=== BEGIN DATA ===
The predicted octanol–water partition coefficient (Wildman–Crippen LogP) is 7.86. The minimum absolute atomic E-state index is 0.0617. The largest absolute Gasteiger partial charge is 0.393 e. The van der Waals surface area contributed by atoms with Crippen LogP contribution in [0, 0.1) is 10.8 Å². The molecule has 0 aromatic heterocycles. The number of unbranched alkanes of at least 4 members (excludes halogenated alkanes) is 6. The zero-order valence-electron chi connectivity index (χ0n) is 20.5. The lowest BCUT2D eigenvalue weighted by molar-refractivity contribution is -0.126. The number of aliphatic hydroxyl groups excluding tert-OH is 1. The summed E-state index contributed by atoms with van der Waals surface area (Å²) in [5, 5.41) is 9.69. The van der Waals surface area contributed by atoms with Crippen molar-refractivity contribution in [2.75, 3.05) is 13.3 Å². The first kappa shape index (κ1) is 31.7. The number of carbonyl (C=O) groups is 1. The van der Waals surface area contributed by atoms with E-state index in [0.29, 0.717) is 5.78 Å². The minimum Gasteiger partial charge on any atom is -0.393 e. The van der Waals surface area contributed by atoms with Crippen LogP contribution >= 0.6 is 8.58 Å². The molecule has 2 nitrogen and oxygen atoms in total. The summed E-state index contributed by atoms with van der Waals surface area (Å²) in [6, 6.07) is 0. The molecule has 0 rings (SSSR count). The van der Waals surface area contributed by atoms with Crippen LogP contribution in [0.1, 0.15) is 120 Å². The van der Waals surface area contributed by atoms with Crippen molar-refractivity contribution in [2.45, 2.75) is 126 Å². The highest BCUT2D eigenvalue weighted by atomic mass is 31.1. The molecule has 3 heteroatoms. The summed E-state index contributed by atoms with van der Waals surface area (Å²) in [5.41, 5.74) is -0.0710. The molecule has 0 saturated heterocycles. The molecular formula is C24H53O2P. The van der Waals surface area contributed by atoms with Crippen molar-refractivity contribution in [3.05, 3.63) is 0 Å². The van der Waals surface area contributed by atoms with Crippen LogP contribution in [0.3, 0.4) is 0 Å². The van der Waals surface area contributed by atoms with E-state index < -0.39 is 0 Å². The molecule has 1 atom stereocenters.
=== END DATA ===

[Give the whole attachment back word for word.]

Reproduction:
The predicted octanol–water partition coefficient (Wildman–Crippen LogP) is 7.86. The minimum absolute atomic E-state index is 0.0617. The largest absolute Gasteiger partial charge is 0.393 e. The van der Waals surface area contributed by atoms with Crippen LogP contribution in [0, 0.1) is 10.8 Å². The molecule has 0 aromatic heterocycles. The number of unbranched alkanes of at least 4 members (excludes halogenated alkanes) is 6. The zero-order valence-electron chi connectivity index (χ0n) is 20.5. The lowest BCUT2D eigenvalue weighted by molar-refractivity contribution is -0.126. The number of aliphatic hydroxyl groups excluding tert-OH is 1. The summed E-state index contributed by atoms with van der Waals surface area (Å²) in [5, 5.41) is 9.69. The van der Waals surface area contributed by atoms with Crippen molar-refractivity contribution in [2.75, 3.05) is 13.3 Å². The first kappa shape index (κ1) is 31.7. The number of carbonyl (C=O) groups is 1. The van der Waals surface area contributed by atoms with E-state index in [0.29, 0.717) is 5.78 Å². The minimum Gasteiger partial charge on any atom is -0.393 e. The van der Waals surface area contributed by atoms with Crippen LogP contribution >= 0.6 is 8.58 Å². The molecule has 2 nitrogen and oxygen atoms in total. The summed E-state index contributed by atoms with van der Waals surface area (Å²) in [6, 6.07) is 0. The molecule has 0 rings (SSSR count). The van der Waals surface area contributed by atoms with Crippen LogP contribution in [0.1, 0.15) is 120 Å². The van der Waals surface area contributed by atoms with Crippen molar-refractivity contribution in [2.45, 2.75) is 126 Å². The highest BCUT2D eigenvalue weighted by atomic mass is 31.1. The molecule has 3 heteroatoms. The summed E-state index contributed by atoms with van der Waals surface area (Å²) in [5.41, 5.74) is -0.0710. The molecule has 0 saturated heterocycles. The molecular formula is C24H53O2P. The van der Waals surface area contributed by atoms with Crippen molar-refractivity contribution in [3.05, 3.63) is 0 Å². The van der Waals surface area contributed by atoms with Crippen LogP contribution in [0.3, 0.4) is 0 Å². The van der Waals surface area contributed by atoms with E-state index < -0.39 is 0 Å². The molecule has 1 atom stereocenters.